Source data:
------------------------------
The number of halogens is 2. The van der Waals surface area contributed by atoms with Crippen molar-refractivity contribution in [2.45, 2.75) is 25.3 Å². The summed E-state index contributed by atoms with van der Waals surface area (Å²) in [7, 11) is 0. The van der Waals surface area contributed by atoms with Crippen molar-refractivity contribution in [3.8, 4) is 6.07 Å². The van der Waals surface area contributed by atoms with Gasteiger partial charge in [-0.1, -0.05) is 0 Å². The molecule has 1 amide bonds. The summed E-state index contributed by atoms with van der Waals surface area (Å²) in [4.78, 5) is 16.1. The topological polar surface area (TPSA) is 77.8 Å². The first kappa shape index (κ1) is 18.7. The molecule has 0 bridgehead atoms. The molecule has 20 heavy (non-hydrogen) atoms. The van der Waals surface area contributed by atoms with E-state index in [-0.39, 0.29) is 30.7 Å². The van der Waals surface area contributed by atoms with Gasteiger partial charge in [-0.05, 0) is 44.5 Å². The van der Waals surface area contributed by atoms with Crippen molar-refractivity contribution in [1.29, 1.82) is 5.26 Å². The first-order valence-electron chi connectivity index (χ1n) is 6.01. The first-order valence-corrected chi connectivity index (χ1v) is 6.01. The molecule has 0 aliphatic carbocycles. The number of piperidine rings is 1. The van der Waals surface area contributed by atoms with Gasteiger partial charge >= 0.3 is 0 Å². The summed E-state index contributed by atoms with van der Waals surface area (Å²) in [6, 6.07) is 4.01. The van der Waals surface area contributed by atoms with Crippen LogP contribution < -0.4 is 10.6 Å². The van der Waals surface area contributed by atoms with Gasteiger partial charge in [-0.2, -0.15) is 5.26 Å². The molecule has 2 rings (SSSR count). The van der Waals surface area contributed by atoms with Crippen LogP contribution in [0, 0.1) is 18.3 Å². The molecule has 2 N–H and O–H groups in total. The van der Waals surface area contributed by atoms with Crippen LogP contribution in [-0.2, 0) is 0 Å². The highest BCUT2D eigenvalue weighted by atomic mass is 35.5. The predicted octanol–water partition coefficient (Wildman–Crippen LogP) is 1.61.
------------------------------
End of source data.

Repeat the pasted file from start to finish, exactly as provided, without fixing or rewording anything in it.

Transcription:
The number of halogens is 2. The van der Waals surface area contributed by atoms with Crippen molar-refractivity contribution in [2.45, 2.75) is 25.3 Å². The summed E-state index contributed by atoms with van der Waals surface area (Å²) in [7, 11) is 0. The van der Waals surface area contributed by atoms with Crippen molar-refractivity contribution in [3.8, 4) is 6.07 Å². The van der Waals surface area contributed by atoms with Gasteiger partial charge in [-0.1, -0.05) is 0 Å². The molecule has 1 amide bonds. The summed E-state index contributed by atoms with van der Waals surface area (Å²) in [4.78, 5) is 16.1. The topological polar surface area (TPSA) is 77.8 Å². The first kappa shape index (κ1) is 18.7. The molecule has 0 bridgehead atoms. The molecule has 20 heavy (non-hydrogen) atoms. The van der Waals surface area contributed by atoms with E-state index in [-0.39, 0.29) is 30.7 Å². The van der Waals surface area contributed by atoms with Gasteiger partial charge in [-0.05, 0) is 44.5 Å². The van der Waals surface area contributed by atoms with Crippen molar-refractivity contribution in [1.29, 1.82) is 5.26 Å². The first-order valence-electron chi connectivity index (χ1n) is 6.01. The first-order valence-corrected chi connectivity index (χ1v) is 6.01. The molecule has 0 aliphatic carbocycles. The number of piperidine rings is 1. The van der Waals surface area contributed by atoms with Gasteiger partial charge >= 0.3 is 0 Å². The summed E-state index contributed by atoms with van der Waals surface area (Å²) in [6, 6.07) is 4.01. The van der Waals surface area contributed by atoms with Crippen LogP contribution < -0.4 is 10.6 Å². The van der Waals surface area contributed by atoms with Gasteiger partial charge in [-0.2, -0.15) is 5.26 Å². The molecule has 2 rings (SSSR count). The van der Waals surface area contributed by atoms with Crippen LogP contribution in [0, 0.1) is 18.3 Å². The molecule has 2 N–H and O–H groups in total. The van der Waals surface area contributed by atoms with Crippen LogP contribution in [-0.2, 0) is 0 Å². The highest BCUT2D eigenvalue weighted by atomic mass is 35.5. The predicted octanol–water partition coefficient (Wildman–Crippen LogP) is 1.61.